After my first ever film festival beginning of September in Berwick Upon Tweed I decided to check out what a more mainstream festival might be about. I chose Bolton mostly because it includes a relatively wide range of practices. As I have little experience other than some online events, I will in the following sometimes look at Berwick in relation to Bolton, no to evaluate but to unravel a bit of its structure.
Both festivals have an open submission but whereas Berwick works with a handful of curators Bolton deploys 24 judges coming mostly from a film industry background. It therefore makes sense that Bolton offers industry presentation and round table discussions involving organisations and enterprises such as Festival Formula, Doc Society, Director’s Notes or Shiny Awards. This is also one of the parts of this festival that is likely to appeal to students and novice filmmakers like me.
The festival director Adrian Barber stated that he regards Shorts as stepping stones towards feature length films, something that as an artist I would not necessarily underwrite. However, it makes sense in the context of Bolton as it is geared towards presenting new discoveries that could lead to new productions in mainstream cinema and TV. In contrast to Berwick, there were many filmmakers present at Bolton festival. This was exciting as it had at times a red carpet feel, reflecting also that the festival has been recently BAFTA and BIFA accredited.
That many people involved in the making of films were able to come is partly down to the programming. The main focus in the choice of film was western centric with the UK and its new talent at its focus. Yet not the entire programme was geared towards main stream and there were also sections on community film, an industry session on ‘working class voices’ in addition to VR and 360 films. One particular selection was titled ‘F-rated – Made by Women’, something that I personally object. Yes, I have figured out by now that the film industry is heavily dominated by white males from privileged backgrounds. Yet inclusivity could surely be achieved in some other form than creating extra sections. But maybe this is a topic for another time.
Overall it could be said that most work presented at Bolton festival was focused on delivering a compelling narrative and not necessarily set out to question the filmic medium per se. Or the importance and structure of a narrative. To me this alien and something I don’t quite understand, especially as quite a bit of selected work came out of film schools and university courses.
Having said that, I really saw a lot of interesting work that was thought provoking and relevant to today’s society. There was for instance ‘Tinned Pears’ by Libby Burke Wilde made with the charity ‘Chefs in Schools’. Zachary Woods’ satire ‘David’ about a therapy session going off piste also raised questions beyond the usual narrative and so did the VR ‘Hangman at Home’ by Michelle Kranot and Uri Kranot or ‘Hollow’ by Paul Holbrook (I look forward to seeing more of his work on main screen!) about the interconnectedness of violence, guilt and revenge and its ethical dimensions. There was also ‘View’ by the wonderful filmmaker Odveig Klyve who revealed the invasive presence of cruise ships in her hometown in Norway. Simply beautifully thought provoking in its quietness. ‘Swimmer’ by Jonathan Etzler offered not only an intriguing story about a criminal who refuses to come out of a pool to get arrested, a version of a Tristram Shandy stance of how to avoid dominant reality, but it is also technically really advanced and Etzler clearly has the aptitude to deliver fantastic feature length films. As part of an industry session Edwin Mingard, a last minute replacement for Hannah Bush Bailey from Doc Society, showed his film ‘An Intermission’ which was to me and my special interest of making films with people truly exciting. I managed to talk with him after his presentation about his take on collaboration. Truly exciting and I hope to do an interview on this topic with him very soon!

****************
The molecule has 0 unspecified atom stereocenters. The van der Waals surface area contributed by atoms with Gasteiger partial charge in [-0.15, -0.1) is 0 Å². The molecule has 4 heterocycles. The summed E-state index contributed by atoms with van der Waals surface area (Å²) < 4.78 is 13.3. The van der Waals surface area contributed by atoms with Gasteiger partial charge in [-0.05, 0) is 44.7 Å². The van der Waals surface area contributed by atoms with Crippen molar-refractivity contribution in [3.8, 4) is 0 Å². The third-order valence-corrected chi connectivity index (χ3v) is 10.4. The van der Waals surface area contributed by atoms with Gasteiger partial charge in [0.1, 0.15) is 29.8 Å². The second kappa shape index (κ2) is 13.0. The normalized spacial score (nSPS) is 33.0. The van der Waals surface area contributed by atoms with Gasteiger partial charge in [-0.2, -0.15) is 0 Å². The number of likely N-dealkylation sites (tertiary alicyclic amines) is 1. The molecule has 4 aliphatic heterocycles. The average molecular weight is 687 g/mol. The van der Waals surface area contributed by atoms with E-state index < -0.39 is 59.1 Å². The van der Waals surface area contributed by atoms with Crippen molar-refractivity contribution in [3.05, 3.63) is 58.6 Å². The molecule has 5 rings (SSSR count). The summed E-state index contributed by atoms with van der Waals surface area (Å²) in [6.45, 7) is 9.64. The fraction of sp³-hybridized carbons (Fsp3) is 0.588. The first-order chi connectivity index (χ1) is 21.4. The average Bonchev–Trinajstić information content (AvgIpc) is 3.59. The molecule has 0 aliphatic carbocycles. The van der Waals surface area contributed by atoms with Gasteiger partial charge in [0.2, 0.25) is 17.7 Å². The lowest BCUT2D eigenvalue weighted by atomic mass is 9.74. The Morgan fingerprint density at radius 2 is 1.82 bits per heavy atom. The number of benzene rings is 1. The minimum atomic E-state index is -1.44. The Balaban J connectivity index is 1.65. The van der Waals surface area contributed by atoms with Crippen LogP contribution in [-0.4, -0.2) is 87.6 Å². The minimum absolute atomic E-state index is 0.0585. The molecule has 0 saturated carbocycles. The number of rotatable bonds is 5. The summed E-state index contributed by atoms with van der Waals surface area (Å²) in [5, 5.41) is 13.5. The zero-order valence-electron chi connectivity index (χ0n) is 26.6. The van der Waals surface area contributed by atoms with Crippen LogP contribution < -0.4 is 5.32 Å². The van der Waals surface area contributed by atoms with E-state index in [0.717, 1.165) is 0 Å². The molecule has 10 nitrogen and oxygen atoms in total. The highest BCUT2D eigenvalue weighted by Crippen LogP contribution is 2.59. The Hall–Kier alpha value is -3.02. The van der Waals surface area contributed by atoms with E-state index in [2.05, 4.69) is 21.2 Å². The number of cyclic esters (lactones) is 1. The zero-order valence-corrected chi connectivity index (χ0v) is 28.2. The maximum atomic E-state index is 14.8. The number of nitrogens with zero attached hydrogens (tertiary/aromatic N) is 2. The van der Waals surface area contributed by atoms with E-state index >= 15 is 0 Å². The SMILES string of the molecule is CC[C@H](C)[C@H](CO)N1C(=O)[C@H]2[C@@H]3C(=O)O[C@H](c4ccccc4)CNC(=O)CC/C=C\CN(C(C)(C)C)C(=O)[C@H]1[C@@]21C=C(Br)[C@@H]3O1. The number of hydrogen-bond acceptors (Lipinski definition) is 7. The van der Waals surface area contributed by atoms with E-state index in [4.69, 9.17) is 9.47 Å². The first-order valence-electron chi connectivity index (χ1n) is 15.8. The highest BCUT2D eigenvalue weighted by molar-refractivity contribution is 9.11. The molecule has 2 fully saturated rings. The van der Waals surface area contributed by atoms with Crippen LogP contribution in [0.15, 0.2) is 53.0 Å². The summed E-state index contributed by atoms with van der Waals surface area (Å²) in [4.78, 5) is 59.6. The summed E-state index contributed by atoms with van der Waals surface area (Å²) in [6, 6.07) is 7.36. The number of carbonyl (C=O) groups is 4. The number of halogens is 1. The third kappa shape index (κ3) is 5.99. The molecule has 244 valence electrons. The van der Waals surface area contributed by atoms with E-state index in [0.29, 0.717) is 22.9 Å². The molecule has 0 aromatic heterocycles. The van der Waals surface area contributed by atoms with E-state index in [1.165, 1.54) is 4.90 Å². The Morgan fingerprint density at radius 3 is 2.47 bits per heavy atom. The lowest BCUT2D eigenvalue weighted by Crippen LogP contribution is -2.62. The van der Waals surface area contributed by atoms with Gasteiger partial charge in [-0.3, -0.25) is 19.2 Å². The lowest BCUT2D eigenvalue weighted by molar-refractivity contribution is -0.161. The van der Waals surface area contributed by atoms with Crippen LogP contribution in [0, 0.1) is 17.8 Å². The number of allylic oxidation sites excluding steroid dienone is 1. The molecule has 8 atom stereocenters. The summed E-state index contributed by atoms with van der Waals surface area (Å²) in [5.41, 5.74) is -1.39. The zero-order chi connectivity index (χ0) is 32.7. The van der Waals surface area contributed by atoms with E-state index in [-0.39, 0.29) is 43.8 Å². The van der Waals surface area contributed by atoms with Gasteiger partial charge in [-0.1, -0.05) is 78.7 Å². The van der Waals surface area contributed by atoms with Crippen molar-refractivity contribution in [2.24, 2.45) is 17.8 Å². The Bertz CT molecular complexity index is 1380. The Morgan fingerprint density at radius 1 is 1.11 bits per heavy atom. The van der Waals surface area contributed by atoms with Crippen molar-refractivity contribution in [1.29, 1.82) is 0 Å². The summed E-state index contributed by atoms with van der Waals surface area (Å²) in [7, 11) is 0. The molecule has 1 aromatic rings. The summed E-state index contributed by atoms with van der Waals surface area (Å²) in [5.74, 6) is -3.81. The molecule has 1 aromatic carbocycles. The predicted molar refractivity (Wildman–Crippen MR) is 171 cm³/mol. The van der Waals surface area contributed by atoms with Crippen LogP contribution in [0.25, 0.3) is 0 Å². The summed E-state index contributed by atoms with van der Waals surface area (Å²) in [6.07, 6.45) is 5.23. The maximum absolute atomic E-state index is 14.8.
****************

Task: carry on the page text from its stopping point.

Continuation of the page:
Overall I can say that I had really good conversations and made new friends as part of the festival. As a rogue filmmaker I had to engage with an alien world over several days and this forced me not only to think about my own practice but also enabled me to gain more insights in the complexity of what it can mean to be a filmmaker. One thing is sure though, as Odveig Klyve and I agreed on, not every filmmaker hankers after a feature length film or the big cinema. Some just want to make Shorts or work that can hold its ground not only on the screen but also in the gallery space. Where some of my own films might fit in this festival circus I still have not quite understood.